ISRCTN was one of the founders of the WHO System. It is an independent international research registry which has recorded over 11,600 studies in the UK since 2000, and some 10,000 studies in other countries. The world’s largest registry is the US government’s ClinicalTrials.gov. It contributes data to the portal but is not a WHO primary registry. It has registered 400,000 studies, over 60% them outside the USA. 21,000 of the studies on the US registry are from the UK. ClinicalTrials.gov operates under US laws which allow for a fine for breaking the rules on registering and reporting – but the penalties don’t apply to studies outside US jurisdiction. The UK does not fine institutions for failing to report their trials.

A report in 2018 from the British Parliament’s Science and Technology Committee criticised universities and NHS research centres – with some honourable exceptions – for their poor record in ensuring disclosure of findings and data from studies they had sponsored. The Committee recommended the HRA should take action against institutions which do not register studies or report findings promptly.  For years, ethics committees have accepted assurances about registration, reporting and feedback to participants. But these commitments were widely ignored. In 2020, the HRA published its transparency strategy. Here is its first annual report.

How is the ISRCTN registry helping research teams, their sponsors and funders to meet their legal and ethical obligations? Since 2016, the registry has prompted research teams to do better by reminding them about milestones when they should update the record on the registry. ISRCTN sends reminders at various stages when the record suggests action has been missed.  

Reminders to keep ISRCTN up to date
The current ISRCTN reminders are:
  • In the month of the recruitment start date, a prompt to update the recruitment start date if needed and to add ethics approval information if not provided at registration
  • Nine months before the expected end of recruitment, a prompt to make the protocol available;
  • In the month of the planned end of recruitment, a prompt to update the recruitment end date if needed;
  • In the month of the planned overall end date, a prompt to update the end date if the trial has not ended;
  • One year after the planned overall end date, a prompt to
    • update the end date if the trial has not ended, or to
    • report where to find either a publication or a basic summary of results;
  • Six months after the planned publication date, a prompt to
    • update the end date if the trial has not ended, or to
    • report where to find either a publication or a basic summary of results.
  • If the study record has not been updated for two years and there is no publication or summary of results, to ask what has happened.

The ISRCTN registry has aligned its approach to licensing with CC-BY. It encourages unrestricted use of metadata derived from study records. The team at the registry have been working to make the registration, updating and reporting processes easy to follow, and to improve the search facility so that it is easier to find out the status of studies and whether findings are available. 

How can you help? The advanced search on ISRCTN helps you find which studies funded by your favourite charity have ended, and how many have reported a publication to ISRCTN. If there is no publication, you should expect to see a summary of basic results 12 months after completion.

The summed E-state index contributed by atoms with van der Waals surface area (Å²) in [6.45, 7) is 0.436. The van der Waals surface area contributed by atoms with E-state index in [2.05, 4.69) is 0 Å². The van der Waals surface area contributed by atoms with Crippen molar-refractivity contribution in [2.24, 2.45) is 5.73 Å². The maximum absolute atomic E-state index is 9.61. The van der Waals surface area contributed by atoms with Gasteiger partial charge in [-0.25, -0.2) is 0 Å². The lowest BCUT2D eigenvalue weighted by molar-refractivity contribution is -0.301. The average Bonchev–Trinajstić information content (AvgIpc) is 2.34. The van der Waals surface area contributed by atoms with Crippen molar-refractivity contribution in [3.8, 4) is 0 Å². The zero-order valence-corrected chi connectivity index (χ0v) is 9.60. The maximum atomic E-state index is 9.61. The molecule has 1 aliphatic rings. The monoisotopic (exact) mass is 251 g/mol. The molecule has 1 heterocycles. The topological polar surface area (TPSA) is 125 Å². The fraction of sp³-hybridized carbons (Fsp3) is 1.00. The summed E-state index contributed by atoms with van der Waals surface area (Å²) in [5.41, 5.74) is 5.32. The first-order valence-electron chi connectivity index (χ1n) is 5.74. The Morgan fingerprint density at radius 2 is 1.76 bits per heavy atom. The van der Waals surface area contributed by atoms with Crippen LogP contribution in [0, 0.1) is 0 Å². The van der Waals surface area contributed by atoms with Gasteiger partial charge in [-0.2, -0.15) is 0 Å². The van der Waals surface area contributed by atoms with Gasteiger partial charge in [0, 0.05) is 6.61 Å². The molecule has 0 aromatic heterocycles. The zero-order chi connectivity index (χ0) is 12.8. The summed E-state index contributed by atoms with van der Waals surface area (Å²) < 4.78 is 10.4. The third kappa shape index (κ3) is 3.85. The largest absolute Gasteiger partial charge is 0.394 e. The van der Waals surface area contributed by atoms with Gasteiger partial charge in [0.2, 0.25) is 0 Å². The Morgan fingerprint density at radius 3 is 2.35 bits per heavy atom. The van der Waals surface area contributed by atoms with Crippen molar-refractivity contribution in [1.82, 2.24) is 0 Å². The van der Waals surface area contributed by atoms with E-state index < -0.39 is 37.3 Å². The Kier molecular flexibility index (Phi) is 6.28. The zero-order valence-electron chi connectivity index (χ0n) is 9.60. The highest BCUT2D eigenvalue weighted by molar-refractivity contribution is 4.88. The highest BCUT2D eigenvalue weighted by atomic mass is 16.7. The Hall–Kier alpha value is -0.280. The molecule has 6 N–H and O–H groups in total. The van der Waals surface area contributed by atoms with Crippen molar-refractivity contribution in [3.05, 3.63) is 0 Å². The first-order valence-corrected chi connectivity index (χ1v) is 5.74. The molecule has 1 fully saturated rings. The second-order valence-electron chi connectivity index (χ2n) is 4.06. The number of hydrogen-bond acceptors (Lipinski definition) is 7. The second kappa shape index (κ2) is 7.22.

Of course, you will find some trials reported “stopped” for valid reasons - because of recruitment, funding, or other problems. But what about complete but unreported studies? To keep faith with everyone who consented to take part in them, at least a summary of basic results should appear on a registry where anyone using the international network of clinical trial registries can find it.

Try searching for studies funded by your favourite research charity, or for studies sponsored by your favourite hospital or university. Do you think they can be happy with the reporting from the trials they were responsible for? Could you defend it to the people who took part? If not, please ask those responsible how they plan to improve.

Search for clinical trials that interest you:

We invite practical suggestions to make the ISRCTN registry easier to use – whether for research teams, for sponsors, for funders, or for anyone who cares about the public interest in transparent and productive science.

Please send your feedback to  info@isrctn.com.

  • The ISRCTN registry of health research is managed and published by BMC on behalf of ISRCTN, a not-for-profit company registered in the United Kingdom.
  • The registry is funded from income for registering studies, including a contract for the free  registration of UK clinical trials.
  • It is independent of government, industry, and research institutions.

Marc Taylor (Marc, he/him)

Chair, ISRCTN registry

I chair the ISRCTN registry, the UK's primary registry in the World Health Organization's  System of clinical trial registries.

Before retiring from the  Civil Service in 2011, I worked for 10 years to help build the British systems that support health and social care research, including the National Institute for Health Research and the Health Research Authority.

I am a member of the Audit and Risk Committee of the HRA, and of its Confidentiality Advisory Group.

See my profile at www.linkedin.com/in/cmarctaylor for details of my earlier experience in public service. I am also on the boards of the UK Research Integrity Office and of MySight York.

I am a British and French citizen.